In 1979, Anionwu was appointed the first ever Sickle cell and Thalasseamia counsellor in Britain. She became the head of the Brent Sickle Cell and Thalasseamia centre in 1990. From then on, she lectured at the institute of Child Health, University College London, as the senior lecturer in community and genetic counselling.
Elizabeth’s time in nursing have seen her publish several books in this area, including but not only The politics of Sickle Cell and Thalaseamia, CO written with Dr Karl Atkin and published in 2001 by Open University Press. Also in 2005, she was commissioned to write a short history of Mary Seacole by the Royal College of Nursing.
As we speak, Elizabeth is a member of The King’s Fund Management Committee, The NHS Sickle Cell and Thalaseamia Screening Programme Implementation Group. She is also, the vice chair person  to the Department of Health’s Refugee Health Professional’s Task Force. She is again the patron of the Sickle Cell and Thalaseamia Association of Counsellors. She remains also the treasurer to the Mary Seacole Memorial Statue Appeal. The Queen also has awarded Elizabeth CBE for her services to Nursing.

©Fauntee writes.2012-03-27

Wednesday, 21 March 2012

10 secrets to looking beautifully younger.

Growing old is some thing inevitable and each day that passes we grow to become older than we have been.Therefore it is about time for  women  to embrace age as something that goes on with time. Celebrate your age as you  get older gracefully. Below are few tips on how to up your game.

1.Fall in love with yourself:  The greatest love of all is love for self. Love your body and be passionate with it. This will help you to stay grounded and be motivated to stay away from whatever is not good for you. You are the only one who is you and are a unique entity. Enjoy it now!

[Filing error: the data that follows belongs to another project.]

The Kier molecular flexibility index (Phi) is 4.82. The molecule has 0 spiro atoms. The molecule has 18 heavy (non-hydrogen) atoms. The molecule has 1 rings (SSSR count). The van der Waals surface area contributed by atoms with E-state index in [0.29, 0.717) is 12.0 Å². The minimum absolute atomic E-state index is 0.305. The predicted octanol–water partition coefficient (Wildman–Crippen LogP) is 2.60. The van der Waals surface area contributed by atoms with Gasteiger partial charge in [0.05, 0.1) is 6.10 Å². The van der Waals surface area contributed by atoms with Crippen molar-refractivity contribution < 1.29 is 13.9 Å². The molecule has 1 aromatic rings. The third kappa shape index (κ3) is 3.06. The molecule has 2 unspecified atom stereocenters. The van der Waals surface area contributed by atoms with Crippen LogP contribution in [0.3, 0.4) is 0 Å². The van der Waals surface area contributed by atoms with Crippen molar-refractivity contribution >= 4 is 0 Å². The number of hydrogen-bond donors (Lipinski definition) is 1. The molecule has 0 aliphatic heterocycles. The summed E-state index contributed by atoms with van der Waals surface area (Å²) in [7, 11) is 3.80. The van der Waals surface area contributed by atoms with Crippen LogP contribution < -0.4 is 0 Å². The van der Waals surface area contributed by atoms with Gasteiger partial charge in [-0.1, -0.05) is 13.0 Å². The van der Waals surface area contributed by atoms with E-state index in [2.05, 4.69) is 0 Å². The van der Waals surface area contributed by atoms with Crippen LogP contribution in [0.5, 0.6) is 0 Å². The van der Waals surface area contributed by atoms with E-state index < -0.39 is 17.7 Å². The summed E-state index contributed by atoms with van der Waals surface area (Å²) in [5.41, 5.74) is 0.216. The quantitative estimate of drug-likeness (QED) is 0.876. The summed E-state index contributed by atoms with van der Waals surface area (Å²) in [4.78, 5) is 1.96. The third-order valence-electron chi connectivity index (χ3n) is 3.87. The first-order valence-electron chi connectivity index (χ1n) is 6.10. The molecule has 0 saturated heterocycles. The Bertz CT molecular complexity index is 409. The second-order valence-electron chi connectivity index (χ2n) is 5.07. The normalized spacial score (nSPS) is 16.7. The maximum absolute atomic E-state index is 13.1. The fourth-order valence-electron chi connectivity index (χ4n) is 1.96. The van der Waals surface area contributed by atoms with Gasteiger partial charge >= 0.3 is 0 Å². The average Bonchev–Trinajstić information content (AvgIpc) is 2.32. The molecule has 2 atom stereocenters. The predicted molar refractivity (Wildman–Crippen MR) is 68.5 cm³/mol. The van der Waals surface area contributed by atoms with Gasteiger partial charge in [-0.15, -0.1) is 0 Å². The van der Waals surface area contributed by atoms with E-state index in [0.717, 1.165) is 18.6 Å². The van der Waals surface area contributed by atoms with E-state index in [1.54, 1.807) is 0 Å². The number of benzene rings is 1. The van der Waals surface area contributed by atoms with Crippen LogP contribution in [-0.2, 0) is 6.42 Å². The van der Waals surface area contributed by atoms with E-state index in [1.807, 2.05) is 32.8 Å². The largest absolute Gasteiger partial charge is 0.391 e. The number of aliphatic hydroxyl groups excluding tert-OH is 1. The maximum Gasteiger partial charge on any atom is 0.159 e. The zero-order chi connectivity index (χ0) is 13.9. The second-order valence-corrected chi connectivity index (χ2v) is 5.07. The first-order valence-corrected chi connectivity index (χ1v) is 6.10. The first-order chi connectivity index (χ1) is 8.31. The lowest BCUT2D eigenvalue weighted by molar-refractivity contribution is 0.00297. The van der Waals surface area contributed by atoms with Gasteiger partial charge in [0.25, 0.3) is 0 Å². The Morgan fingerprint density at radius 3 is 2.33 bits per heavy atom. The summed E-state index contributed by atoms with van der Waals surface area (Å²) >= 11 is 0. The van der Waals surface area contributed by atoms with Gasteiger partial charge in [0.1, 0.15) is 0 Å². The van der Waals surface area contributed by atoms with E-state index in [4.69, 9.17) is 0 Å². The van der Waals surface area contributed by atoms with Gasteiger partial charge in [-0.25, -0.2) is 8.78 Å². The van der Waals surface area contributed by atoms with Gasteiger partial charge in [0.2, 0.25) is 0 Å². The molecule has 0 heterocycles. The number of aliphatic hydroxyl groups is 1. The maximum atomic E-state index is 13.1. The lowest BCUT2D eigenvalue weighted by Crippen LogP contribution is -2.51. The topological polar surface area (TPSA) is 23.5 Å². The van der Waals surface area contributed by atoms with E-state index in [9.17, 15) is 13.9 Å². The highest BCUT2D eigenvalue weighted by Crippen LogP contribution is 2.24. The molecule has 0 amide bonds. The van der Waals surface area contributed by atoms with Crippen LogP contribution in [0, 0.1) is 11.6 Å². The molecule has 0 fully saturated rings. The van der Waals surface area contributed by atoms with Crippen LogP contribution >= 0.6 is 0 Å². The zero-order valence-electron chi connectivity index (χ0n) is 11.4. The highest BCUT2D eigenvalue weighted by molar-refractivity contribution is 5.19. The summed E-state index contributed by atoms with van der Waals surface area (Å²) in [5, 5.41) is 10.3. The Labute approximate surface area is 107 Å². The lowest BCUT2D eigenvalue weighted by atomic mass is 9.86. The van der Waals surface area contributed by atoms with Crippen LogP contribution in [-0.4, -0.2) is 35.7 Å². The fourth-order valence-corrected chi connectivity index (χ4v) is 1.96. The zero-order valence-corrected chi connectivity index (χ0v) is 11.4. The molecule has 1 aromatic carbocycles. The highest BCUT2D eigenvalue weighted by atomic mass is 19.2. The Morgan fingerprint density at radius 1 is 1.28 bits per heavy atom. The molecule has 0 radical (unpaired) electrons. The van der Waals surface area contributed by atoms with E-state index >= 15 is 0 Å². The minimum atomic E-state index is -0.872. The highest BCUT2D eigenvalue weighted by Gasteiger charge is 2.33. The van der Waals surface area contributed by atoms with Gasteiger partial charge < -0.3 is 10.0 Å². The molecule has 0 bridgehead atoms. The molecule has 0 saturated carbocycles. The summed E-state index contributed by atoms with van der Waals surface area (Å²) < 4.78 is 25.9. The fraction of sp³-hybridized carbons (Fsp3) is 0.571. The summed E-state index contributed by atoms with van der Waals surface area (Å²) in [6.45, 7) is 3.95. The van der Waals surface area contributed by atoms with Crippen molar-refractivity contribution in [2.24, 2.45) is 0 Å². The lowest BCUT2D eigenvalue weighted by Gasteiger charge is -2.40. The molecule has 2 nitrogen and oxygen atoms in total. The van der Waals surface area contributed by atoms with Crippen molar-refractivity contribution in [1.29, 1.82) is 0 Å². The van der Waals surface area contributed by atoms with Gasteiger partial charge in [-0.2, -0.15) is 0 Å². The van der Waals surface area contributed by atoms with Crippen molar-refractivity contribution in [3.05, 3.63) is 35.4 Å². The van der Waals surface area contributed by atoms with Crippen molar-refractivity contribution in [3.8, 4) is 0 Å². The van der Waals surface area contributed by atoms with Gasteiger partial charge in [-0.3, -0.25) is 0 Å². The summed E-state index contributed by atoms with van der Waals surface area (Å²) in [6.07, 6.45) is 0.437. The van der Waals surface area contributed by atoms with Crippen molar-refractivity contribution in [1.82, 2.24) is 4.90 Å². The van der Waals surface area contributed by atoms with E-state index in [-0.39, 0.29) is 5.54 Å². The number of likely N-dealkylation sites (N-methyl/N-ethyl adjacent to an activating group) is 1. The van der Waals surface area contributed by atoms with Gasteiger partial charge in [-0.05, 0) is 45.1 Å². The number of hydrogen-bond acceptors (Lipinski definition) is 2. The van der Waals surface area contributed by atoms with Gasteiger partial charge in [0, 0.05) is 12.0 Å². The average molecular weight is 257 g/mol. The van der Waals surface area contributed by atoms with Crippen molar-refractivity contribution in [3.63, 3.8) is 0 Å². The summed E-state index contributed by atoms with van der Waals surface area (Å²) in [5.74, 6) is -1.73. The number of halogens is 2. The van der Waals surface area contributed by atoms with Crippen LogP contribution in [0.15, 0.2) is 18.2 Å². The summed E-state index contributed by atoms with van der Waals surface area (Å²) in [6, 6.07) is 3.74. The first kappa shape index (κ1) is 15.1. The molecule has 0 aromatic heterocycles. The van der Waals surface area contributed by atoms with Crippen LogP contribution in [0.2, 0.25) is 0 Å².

2. Eat healthy: Fruits and vegetables have remained the healthiest food to enjoy without the weight bug. Be sure of what you put in your mouth and the consequences. Stay away from too much alcohol, sugar and pastries.  Drink enough  water and other fluids. Stay away from in-between meals and late night eating. Make friends with the antioxidants.

3. Exercise:  Enjoy a session of exercise at least once a day.Make it a part of your daily routine.  You do not have to break the bank. And if you are the very busy type, there are yet very easy no time consuming exercises that you can do. E.g., while on the computer, you could practise pelvic muscle exercises. (Squeeze the back muscle and release.) Do this as often as you can. No one is going to find out. You could dance to your favourite tone right at the comfort of your bedroom.

4. Stay away from stressful conditions: Simple. If it gets stressful get out and unwind. Excessive stress has never been anyones friend and should not  have a  place in the life of a pearl woman. It’s a good idea to find some relaxing place to cool off maybe the beach, or just have a chat with some one that will make you laugh. Just have a laugh and go easy with life. Pay attention to what is important and please do prioritise.

5. Smile: Smile has the power to get you recharged and energised. It relaxes the facial muscles and keeps the heart softened. It brightens up the eyes and the mind. When you smile the world smiles back at you.

6. Be happy: Happiness comes from within. It goes way beyond what’s going on around you. You can make a personal decision to be happy come what may. One of the secrets is to stay away from any thing that ways you down.

7. Keep makeups light and toned to your hue: Excessive makeup adds age to the wearer. The less the better. Make sure the colours on your face are not over powering your natural beauty. Have your face moisturised and pampered. Remember to wash off all makeup before bed. Just water is the most recommended for the purpose. The idea is to keep the pores open and allow free flow of oxygen